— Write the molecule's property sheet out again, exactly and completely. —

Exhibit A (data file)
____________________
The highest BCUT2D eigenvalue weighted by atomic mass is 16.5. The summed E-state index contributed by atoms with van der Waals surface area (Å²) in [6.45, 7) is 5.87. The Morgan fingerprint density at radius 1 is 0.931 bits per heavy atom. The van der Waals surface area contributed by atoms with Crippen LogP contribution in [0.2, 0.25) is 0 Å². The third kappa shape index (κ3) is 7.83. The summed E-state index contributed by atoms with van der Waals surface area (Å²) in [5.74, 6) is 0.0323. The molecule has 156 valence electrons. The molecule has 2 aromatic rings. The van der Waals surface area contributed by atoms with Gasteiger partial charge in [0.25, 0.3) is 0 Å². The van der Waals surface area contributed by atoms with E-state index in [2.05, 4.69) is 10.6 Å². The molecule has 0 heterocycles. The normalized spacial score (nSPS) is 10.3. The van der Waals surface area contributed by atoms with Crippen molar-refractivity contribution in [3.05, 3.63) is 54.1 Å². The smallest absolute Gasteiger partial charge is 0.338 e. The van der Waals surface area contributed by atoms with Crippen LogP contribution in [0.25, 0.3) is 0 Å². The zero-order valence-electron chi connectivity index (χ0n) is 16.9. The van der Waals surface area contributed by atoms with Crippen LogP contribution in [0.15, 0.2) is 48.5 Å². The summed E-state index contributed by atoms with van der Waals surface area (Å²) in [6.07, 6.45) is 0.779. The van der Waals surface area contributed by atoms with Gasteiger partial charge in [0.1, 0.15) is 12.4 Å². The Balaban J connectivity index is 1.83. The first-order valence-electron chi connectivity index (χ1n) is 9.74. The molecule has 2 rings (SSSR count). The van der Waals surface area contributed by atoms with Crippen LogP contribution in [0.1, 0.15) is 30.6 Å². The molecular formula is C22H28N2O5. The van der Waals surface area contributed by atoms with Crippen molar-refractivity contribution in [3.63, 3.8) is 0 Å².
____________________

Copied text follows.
The highest BCUT2D eigenvalue weighted by atomic mass is 16.5. The summed E-state index contributed by atoms with van der Waals surface area (Å²) in [6.45, 7) is 5.87. The Morgan fingerprint density at radius 1 is 0.931 bits per heavy atom. The van der Waals surface area contributed by atoms with Crippen LogP contribution in [0.2, 0.25) is 0 Å². The third kappa shape index (κ3) is 7.83. The summed E-state index contributed by atoms with van der Waals surface area (Å²) in [5.74, 6) is 0.0323. The molecule has 156 valence electrons. The molecule has 2 aromatic rings. The van der Waals surface area contributed by atoms with Gasteiger partial charge in [0.25, 0.3) is 0 Å². The van der Waals surface area contributed by atoms with E-state index in [2.05, 4.69) is 10.6 Å². The molecule has 0 heterocycles. The normalized spacial score (nSPS) is 10.3. The van der Waals surface area contributed by atoms with Crippen molar-refractivity contribution in [3.05, 3.63) is 54.1 Å². The smallest absolute Gasteiger partial charge is 0.338 e. The van der Waals surface area contributed by atoms with Crippen LogP contribution in [0.25, 0.3) is 0 Å². The zero-order valence-electron chi connectivity index (χ0n) is 16.9. The van der Waals surface area contributed by atoms with Crippen LogP contribution in [0.15, 0.2) is 48.5 Å². The summed E-state index contributed by atoms with van der Waals surface area (Å²) in [6.07, 6.45) is 0.779. The van der Waals surface area contributed by atoms with Gasteiger partial charge in [0.1, 0.15) is 12.4 Å². The Balaban J connectivity index is 1.83. The first-order valence-electron chi connectivity index (χ1n) is 9.74. The molecule has 2 rings (SSSR count). The van der Waals surface area contributed by atoms with Crippen LogP contribution in [0.1, 0.15) is 30.6 Å². The molecular formula is C22H28N2O5. The van der Waals surface area contributed by atoms with Crippen molar-refractivity contribution in [3.63, 3.8) is 0 Å².